William de Braose (or William de Briouze), First Lord of Bramber (died 1093/1096) was previously lord of Briouze, Normandy. He was granted lands in England by William the Conqueror soon after he and his followers had invaded and controlled Saxon England. Contents

   1 Norman victor
   2 Domesday squabble
   3 Progeny
   4 Death
   5 See also
   6 References
   7 External links

Norman victor

De Braose was given extensive lands in Sussex[1] by 1073. He became feudal baron of the Rape of Bramber[2] where he built Bramber Castle. De Braose was also awarded lands around Wareham and Corfe in Dorset, two manors in Surrey, Southcote in Berkshire and Downton in Wiltshire.[1] He became one of the most powerful of the new feudal barons of the early Norman era.

He continued to bear arms alongside King William in campaigns in England, Normandy and Maine in France.

He was a pious man and made considerable grants to the Abbey of St, Florent, Saumur and endowed the formation of priories at Sele near Bramber and at Briouze.

He was soon installed in a new Norman castle at Bramber, to guard the strategically important harbour at Steyning and so began a vigorous boundary dispute and power tussle with the monks from Fécamp Abbey, in Normandy to whom King William I had granted Steyning, brought to a head by the Domesday Book, completed in 1086. Domesday squabble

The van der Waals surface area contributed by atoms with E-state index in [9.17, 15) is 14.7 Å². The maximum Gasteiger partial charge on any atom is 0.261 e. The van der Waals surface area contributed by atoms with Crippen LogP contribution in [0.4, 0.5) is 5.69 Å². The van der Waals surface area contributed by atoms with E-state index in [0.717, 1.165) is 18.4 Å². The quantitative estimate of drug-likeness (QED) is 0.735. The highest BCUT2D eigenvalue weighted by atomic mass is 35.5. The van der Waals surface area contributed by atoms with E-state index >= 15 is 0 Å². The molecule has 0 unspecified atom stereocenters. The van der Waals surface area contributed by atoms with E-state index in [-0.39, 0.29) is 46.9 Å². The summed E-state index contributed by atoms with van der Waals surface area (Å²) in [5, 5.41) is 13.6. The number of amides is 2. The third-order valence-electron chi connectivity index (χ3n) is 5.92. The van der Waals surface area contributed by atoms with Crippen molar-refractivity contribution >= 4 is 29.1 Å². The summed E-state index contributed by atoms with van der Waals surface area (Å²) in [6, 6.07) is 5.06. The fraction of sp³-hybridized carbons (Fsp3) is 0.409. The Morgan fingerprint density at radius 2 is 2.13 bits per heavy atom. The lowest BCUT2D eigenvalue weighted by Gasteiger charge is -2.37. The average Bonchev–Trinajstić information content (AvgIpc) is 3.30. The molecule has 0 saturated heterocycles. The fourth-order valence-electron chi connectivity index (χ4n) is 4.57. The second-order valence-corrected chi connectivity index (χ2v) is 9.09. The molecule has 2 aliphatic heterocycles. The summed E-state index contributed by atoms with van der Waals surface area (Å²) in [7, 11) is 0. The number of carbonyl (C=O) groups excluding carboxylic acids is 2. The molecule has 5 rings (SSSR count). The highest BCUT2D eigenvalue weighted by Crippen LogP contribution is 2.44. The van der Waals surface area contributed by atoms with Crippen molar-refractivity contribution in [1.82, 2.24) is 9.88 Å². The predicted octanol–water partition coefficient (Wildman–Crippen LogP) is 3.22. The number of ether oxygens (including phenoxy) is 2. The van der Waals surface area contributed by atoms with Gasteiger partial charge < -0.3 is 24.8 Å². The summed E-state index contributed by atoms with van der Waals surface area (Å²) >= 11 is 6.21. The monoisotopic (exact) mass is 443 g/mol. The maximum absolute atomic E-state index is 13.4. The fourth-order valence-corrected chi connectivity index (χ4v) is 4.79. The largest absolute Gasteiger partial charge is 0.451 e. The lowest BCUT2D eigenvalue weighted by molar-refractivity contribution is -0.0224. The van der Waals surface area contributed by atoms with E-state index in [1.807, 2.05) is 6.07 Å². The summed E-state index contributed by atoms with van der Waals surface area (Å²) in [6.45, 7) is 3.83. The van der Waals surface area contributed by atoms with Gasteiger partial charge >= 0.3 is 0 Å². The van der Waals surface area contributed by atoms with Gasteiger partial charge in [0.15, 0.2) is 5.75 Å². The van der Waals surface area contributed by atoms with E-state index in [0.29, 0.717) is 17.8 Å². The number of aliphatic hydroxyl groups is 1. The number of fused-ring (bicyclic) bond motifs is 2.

It found that de Braose had built a bridge at Bramber and demanded tolls from ships travelling further along the river to the busy port at Steyning. The monks also challenged Bramber's right to bury people in the churchyard of William de Braose's new church of Saint Nicholas, and demanded the burial fees for themselves, despite it being built to serve the castle not the town. The monks then produced forged documents to defend their position and were unhappy with the failure of their claim on Hastings, which was very similar. The monks claimed the same freedoms and land tenure in Hastings as King Edward had given them at Steyning. Though on a technicality William was bound to uphold all aspects of the status quo before Edward's death, the monks had already been expelled 10 years before that death. King William wanted to hold Hastings for himself for strategic reasons and ignored the problem until 1085, when he confirmed their Steyning claims but swapped the Hastings claim for land in the manor of Bury (near Pulborough in Sussex). In 1086 the King William called his sons, barons and bishops to court (the last time an English king presided personally, with his full court, to decide a matter of law) to settle this. It took a full day, and the Abbey won over the baron, forcing William de Braose to curtail his bridge tolls, give up various encroachments onto the Abbey's lands, including a farmed rabbit warren, a park, 18 burgage plots, a causeway, and a channel to fill his moat, and organise a mass exhumation and transfer of all Bramber's dead to the churchyard of Saint Cuthman's Church in Steyning.[3] Progeny